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Home Education Magazine

May-June 2001 - Articles and Columns

Good Stuff - Rebecca Rupp

Letter Writing

Arnold Lobel's Frog and Toad books are charmers. Toad is mopey and disaster-prone: his kite won't fly; his garden won't grow; he loses lists and buttons; and he looks silly in his striped swimsuit. Frog is cheerful, upbeat, and supportive. They're a perfect pair -- funny, touching, and delightful -- and their adventures deal neatly with many of the trials and tribulations of childhood.

In Frog and Toad Are Friends (Harpercollins, 1970), one such tribulation centers around the mailbox. Toad is miserable because he never gets mail; the kind-hearted Frog promptly writes him a letter -- but then entrusts its delivery to a very slow snail. All eventually ends happily, but young readers will sympathize with Toad's disappointment with his empty mailbox and the awful frustrations of waiting.

The best bet for filling an empty mailbox, of course, is to send somebody a letter. A useful introduction to the technicalities of letter writing for early-elementary-aged correspondents is Loreen Leedy's Messages in the Mailbox (Holiday House, 1994) in which the green and toothy Mrs. Gator teaches her class how to write a creative range of letters, among them friendly letters, thank-you notes, letters of apology, fan letters, complaint letters and letters to the editor.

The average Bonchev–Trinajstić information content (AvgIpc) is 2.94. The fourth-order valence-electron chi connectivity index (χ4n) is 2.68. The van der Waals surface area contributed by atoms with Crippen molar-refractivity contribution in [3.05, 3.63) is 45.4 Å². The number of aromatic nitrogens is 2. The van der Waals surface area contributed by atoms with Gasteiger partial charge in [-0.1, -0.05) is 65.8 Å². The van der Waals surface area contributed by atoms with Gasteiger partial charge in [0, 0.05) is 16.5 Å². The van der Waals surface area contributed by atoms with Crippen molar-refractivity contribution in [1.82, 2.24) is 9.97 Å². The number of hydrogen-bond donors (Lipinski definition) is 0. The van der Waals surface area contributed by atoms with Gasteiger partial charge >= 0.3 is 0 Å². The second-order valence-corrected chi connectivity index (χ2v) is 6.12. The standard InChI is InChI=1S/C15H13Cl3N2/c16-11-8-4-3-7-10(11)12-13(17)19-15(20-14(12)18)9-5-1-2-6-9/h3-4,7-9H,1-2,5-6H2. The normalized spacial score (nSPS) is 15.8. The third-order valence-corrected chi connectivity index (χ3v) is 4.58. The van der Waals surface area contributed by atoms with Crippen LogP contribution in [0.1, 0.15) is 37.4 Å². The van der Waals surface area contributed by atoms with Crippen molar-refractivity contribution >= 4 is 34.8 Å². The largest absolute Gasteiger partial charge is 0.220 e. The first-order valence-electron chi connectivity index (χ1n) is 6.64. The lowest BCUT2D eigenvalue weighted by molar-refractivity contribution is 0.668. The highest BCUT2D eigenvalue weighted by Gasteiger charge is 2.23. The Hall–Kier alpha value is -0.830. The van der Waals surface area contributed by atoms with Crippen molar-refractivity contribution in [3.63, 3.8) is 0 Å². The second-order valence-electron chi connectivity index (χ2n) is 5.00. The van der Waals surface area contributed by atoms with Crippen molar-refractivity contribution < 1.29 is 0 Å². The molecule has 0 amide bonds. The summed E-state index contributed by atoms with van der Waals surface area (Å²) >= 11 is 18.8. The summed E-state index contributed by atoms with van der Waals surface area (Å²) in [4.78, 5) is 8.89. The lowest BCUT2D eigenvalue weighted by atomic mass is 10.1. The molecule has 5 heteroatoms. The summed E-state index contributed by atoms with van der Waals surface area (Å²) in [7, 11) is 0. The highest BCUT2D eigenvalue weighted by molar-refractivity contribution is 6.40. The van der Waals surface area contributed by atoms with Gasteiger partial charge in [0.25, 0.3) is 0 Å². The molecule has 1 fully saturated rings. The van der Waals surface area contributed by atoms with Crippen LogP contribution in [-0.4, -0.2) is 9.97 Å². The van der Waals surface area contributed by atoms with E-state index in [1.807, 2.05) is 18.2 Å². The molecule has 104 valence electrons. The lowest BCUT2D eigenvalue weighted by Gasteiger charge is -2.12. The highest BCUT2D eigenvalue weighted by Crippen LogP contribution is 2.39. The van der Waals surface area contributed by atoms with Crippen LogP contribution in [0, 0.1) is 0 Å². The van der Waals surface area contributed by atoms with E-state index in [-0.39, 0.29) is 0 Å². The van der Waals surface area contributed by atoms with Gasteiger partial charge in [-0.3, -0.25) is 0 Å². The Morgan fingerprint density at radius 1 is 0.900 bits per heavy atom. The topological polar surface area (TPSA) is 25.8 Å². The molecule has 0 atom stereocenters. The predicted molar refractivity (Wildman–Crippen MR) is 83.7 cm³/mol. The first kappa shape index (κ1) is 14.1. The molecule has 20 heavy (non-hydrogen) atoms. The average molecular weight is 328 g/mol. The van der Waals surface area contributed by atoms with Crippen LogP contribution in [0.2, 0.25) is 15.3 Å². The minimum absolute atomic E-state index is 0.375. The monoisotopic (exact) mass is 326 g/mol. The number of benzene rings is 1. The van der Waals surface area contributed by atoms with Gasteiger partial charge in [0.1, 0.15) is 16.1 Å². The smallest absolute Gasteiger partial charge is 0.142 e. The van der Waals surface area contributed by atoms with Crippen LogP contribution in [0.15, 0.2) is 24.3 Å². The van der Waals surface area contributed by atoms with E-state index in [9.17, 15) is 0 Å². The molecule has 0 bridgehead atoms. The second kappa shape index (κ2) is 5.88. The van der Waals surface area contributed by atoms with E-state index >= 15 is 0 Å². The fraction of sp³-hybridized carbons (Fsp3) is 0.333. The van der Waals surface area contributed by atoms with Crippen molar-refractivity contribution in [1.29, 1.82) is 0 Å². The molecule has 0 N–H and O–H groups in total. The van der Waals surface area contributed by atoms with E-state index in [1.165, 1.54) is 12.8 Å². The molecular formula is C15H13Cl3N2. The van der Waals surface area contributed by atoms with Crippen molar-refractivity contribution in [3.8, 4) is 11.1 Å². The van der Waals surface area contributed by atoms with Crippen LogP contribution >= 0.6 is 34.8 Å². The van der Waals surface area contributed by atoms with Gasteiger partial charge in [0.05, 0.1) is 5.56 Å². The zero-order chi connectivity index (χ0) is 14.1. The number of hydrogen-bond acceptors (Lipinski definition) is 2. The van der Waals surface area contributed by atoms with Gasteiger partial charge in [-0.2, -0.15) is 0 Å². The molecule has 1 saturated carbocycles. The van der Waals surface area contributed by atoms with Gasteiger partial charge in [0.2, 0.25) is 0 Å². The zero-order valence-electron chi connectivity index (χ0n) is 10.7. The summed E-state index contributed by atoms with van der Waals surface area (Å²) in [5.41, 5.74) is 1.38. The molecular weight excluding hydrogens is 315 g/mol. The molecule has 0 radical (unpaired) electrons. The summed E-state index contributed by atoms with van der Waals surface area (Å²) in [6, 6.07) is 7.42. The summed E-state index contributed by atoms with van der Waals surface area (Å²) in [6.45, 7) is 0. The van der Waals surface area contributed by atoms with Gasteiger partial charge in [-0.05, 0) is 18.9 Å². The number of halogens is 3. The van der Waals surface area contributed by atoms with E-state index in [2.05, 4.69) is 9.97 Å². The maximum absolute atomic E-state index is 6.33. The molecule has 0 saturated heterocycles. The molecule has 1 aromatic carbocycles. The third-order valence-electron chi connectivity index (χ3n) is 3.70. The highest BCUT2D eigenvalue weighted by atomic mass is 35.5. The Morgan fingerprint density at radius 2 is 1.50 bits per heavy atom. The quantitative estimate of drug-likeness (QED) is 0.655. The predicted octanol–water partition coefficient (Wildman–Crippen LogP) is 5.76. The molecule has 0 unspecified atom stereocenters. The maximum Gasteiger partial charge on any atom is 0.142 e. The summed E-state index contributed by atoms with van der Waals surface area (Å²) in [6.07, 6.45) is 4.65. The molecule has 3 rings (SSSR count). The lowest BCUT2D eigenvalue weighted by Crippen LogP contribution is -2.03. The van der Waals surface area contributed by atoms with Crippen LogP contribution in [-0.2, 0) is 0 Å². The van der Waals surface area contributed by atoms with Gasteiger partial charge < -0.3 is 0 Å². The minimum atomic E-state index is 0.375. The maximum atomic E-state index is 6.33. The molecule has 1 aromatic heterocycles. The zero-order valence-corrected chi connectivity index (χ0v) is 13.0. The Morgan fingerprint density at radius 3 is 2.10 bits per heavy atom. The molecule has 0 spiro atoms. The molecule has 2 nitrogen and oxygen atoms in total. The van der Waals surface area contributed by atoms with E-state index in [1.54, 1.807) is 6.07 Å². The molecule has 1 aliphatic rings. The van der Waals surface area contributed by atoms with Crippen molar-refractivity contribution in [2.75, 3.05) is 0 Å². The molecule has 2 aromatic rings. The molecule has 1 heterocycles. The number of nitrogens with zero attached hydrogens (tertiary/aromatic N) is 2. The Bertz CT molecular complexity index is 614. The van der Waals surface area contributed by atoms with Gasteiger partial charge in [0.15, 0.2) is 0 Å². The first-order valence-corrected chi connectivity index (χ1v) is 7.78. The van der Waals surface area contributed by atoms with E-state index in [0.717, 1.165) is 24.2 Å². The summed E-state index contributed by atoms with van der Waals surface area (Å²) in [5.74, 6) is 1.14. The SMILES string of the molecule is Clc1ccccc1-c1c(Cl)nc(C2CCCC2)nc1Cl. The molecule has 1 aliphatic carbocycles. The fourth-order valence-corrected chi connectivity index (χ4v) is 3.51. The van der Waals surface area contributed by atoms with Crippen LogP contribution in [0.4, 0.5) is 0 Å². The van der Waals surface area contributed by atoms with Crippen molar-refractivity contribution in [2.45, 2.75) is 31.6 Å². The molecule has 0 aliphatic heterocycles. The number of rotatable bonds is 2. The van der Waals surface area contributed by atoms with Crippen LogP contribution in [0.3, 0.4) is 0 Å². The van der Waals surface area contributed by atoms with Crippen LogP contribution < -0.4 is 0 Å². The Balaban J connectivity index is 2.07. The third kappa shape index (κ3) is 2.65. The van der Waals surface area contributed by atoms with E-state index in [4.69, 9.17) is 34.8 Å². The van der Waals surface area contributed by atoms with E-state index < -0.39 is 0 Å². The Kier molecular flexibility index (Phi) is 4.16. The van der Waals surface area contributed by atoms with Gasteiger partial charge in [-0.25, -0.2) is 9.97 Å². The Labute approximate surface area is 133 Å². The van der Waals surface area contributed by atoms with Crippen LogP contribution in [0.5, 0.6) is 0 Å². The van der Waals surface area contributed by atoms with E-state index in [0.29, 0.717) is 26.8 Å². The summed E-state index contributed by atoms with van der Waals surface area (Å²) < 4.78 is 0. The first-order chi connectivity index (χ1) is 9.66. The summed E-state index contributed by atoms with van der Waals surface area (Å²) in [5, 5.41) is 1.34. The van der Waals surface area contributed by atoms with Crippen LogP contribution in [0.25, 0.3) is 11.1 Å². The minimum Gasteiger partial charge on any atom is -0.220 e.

The ProTeacher Web site at www.proteacher.com/070041.shtml also features letter-writing instructions and activities for elementary-level kids, including "Arthur's Letter Writer Helper" in which Marc Brown's Arthur covers all the grammar basics -- plus such extras as "Five Things to do with Junk Mail." There's also a list of emoticons, which are all those funny little faces that you can make with the symbol keys on a computer keyboard.

For older students, almost all style manuals cover proper letter formats -- see, for example, The Bantam Book of Correct Letter Writing (Lillian E. Watson; Bantam Books, 1983), which covers everything from the rules of grammar to the proper forms of address for archbishops, admirals, and the Queen of England. (Included are dozens of useful sample letters, none with much personality, but all written in admirably correct form.)

The English Plus Web site at www.englishplus.com features a short but comprehensive section on letter writing, which covers business and friendly letter formats, envelope formats, and correct methods of letter-folding.

For a snazzier approach to letters, see Laura Allen's Clever Letters: Fun Ways to Wiggle Your Words (Pleasant Company, 1997), a collection of ideas and activities for creative correspondents aged 9-12 (or so): for example, kids make invisible ink, design stationery, experiment with decorated lettering techniques (how many ways can you think up to dot an i?), and invent secret codes.

Joan Irvine's How to Make Pop-Ups (William Morrow, 1988) is a marvelous collection of easy-to-follow instructions for making creative mailables: send a friend a pop-up castle, pirate ship, flapping bird, erupting volcano, or cow jumping over the moon. Sequels include How to Make Super Pop-Ups (Beech Tree Books, 1992), which are truly super, and How to Make Holiday Pop-Ups (Beech Tree Books, 1996), which are multicultural.

And don't overlook the art potential of the envelope. If you need a few ideas, the Envelope and Letter Folding Web site at www.ghh.com/elf/elf.html describes more ways to make and fold envelopes than you ever dreamed existed, with detailed diagrams and instructions.